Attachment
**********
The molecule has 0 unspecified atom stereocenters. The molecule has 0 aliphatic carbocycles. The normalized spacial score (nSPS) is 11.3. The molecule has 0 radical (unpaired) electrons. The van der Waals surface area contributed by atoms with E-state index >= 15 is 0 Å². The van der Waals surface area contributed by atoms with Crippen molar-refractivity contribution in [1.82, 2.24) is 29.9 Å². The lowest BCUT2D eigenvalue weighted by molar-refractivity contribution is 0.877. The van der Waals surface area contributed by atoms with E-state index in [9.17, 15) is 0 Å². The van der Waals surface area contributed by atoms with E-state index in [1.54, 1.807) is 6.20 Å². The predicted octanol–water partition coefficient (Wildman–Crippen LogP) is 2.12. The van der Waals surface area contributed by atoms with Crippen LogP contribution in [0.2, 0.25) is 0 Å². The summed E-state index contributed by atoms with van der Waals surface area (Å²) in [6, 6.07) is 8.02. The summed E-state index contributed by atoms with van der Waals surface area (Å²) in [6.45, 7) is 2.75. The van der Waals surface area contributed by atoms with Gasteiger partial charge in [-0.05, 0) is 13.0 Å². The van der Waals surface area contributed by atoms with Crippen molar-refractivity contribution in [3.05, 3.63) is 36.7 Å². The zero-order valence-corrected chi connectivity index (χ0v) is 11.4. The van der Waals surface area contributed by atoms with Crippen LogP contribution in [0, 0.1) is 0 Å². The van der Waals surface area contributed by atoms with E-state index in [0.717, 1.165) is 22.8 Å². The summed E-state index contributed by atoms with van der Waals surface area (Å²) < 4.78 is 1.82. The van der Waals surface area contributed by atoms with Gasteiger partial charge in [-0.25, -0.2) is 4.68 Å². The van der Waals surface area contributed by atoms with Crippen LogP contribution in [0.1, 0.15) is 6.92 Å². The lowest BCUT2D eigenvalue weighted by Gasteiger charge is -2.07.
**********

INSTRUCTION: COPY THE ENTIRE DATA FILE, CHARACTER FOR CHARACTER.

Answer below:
The molecule has 0 unspecified atom stereocenters. The molecule has 0 aliphatic carbocycles. The normalized spacial score (nSPS) is 11.3. The molecule has 0 radical (unpaired) electrons. The van der Waals surface area contributed by atoms with E-state index >= 15 is 0 Å². The van der Waals surface area contributed by atoms with Crippen molar-refractivity contribution in [1.82, 2.24) is 29.9 Å². The lowest BCUT2D eigenvalue weighted by molar-refractivity contribution is 0.877. The van der Waals surface area contributed by atoms with E-state index in [9.17, 15) is 0 Å². The van der Waals surface area contributed by atoms with E-state index in [1.54, 1.807) is 6.20 Å². The predicted octanol–water partition coefficient (Wildman–Crippen LogP) is 2.12. The van der Waals surface area contributed by atoms with Crippen LogP contribution in [0.2, 0.25) is 0 Å². The summed E-state index contributed by atoms with van der Waals surface area (Å²) in [6, 6.07) is 8.02. The summed E-state index contributed by atoms with van der Waals surface area (Å²) in [6.45, 7) is 2.75. The van der Waals surface area contributed by atoms with Gasteiger partial charge in [-0.05, 0) is 13.0 Å². The van der Waals surface area contributed by atoms with Crippen molar-refractivity contribution in [3.05, 3.63) is 36.7 Å². The zero-order valence-corrected chi connectivity index (χ0v) is 11.4. The van der Waals surface area contributed by atoms with Crippen LogP contribution in [0, 0.1) is 0 Å². The van der Waals surface area contributed by atoms with E-state index in [0.717, 1.165) is 22.8 Å². The summed E-state index contributed by atoms with van der Waals surface area (Å²) < 4.78 is 1.82. The van der Waals surface area contributed by atoms with Gasteiger partial charge in [-0.25, -0.2) is 4.68 Å². The van der Waals surface area contributed by atoms with Crippen LogP contribution in [0.1, 0.15) is 6.92 Å². The lowest BCUT2D eigenvalue weighted by Gasteiger charge is -2.07.